The Buying Guideline about Commercial Glasswasher

Commercial Glasswasher

Anyone can make an informed glasswasher purchase with the right product knowledge and the means to interpret it. Main Auction Services provide all of the guidance you need in the form of an overall Glasswasher purchasing and installation guide, this specific glasswasher buyer’s direct, and clear and detailed product information for each glasswasher.

Commercial Glasswasher guides for builders and buyers, and are the minimum factors you need to be familiar with before making your purchase.

  • Break tanks along with WRAS legal requirements
  • Servicing valves
  • Water pressure
  • Drain pumps
  • Water softener
  • Electricity supply
  • Hot vs cold water provides

As soon as you’re comfortable with all the above, you can use these commercial glasswasher buyers direct to narrow your options based on more specific aesthetic and functionality related things, such as

  • Size and positioning
  • Capacity
  • Boost pumps
  • Energy efficiency
  • Water efficiency
  • Double-paned door and frame


Whether the commercial glasswasher will fit in the area you’ve got is clearly of critical importance. Bear in mind, you have to allow space nearby for catering dimensions cartons of glass wash detergent and rinse aid, and if you’re in a hard water place then a water softener unit too (although a few machines have built-in water softeners in case you have extremely restricted space).

As a restaurant supply in Houston, TX, we exhibit the external measurements of our commercial glasswashers in the item description.

When thinking about the position of your glasswasher remember to account for the door is open and whether there is space for staff to pass from the machine when it is being loaded and unloaded. Positioning on a general-purpose universal washer stand to raise the glasswasher to some more convenient working height is advocated, to boost the speed of unloading and loading and lessen the risk of manual handling injuries.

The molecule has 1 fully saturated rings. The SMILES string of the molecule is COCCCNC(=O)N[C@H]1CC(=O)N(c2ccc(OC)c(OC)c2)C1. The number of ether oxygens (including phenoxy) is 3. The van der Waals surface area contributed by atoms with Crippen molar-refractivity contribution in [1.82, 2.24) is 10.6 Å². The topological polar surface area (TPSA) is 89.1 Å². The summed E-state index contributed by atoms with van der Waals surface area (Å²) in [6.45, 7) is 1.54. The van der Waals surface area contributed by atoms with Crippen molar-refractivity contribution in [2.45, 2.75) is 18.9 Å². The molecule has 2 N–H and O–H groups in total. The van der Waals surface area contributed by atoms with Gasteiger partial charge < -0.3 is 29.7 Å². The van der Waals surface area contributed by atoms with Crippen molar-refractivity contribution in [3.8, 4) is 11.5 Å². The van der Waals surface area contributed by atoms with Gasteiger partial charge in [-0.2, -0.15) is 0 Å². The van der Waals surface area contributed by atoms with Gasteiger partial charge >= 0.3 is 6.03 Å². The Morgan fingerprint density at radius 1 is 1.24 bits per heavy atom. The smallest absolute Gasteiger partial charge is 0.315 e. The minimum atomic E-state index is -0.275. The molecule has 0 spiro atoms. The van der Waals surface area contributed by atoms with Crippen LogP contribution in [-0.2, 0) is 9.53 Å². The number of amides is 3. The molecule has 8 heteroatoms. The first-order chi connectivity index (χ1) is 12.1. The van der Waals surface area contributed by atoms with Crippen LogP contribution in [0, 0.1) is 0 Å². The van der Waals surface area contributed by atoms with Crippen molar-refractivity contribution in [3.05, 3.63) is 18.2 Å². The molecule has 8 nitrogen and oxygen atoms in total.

The washing capacity of your glasswasher is a product of its internal dimensions and clean speed. Internal dimensions are most usefully expressed in terms of basket size and variety of pint glasses that can fit in the machine (in case you do not wash many pint glasses you are still able to use the basket dimensions to see how lots of wine or alternative glasses it will wash in one go).

Wash speed is expressed concerning racks per hour or only a cycle time. A commercial glasswasher with a two-minute cycle time may maintain thirty racks per hour, for example, but you should be careful of the washing rate given in racks per hour because they seldom include the opportunity to load and unload.

Some washers have changeable cycle times, like the Hobart Ecomax G403 using a 90 second or 180 next cycle time, or the Hobart Ecomax G504 using 60 or 180-second settings. Selectable cycles can be quite useful once you want to extend the wash time for any reason.

You need at least two baskets for your glasswasher, and in case you have the space for more than up to three or even four is helpful. You will save time piling glasses directly into trays instead of on a plate or in a sink, only to need to load them later.

Basket sizes are standardized across the business in a selection of set sizes (so whatever washer product you select you can get your stands from anyplace).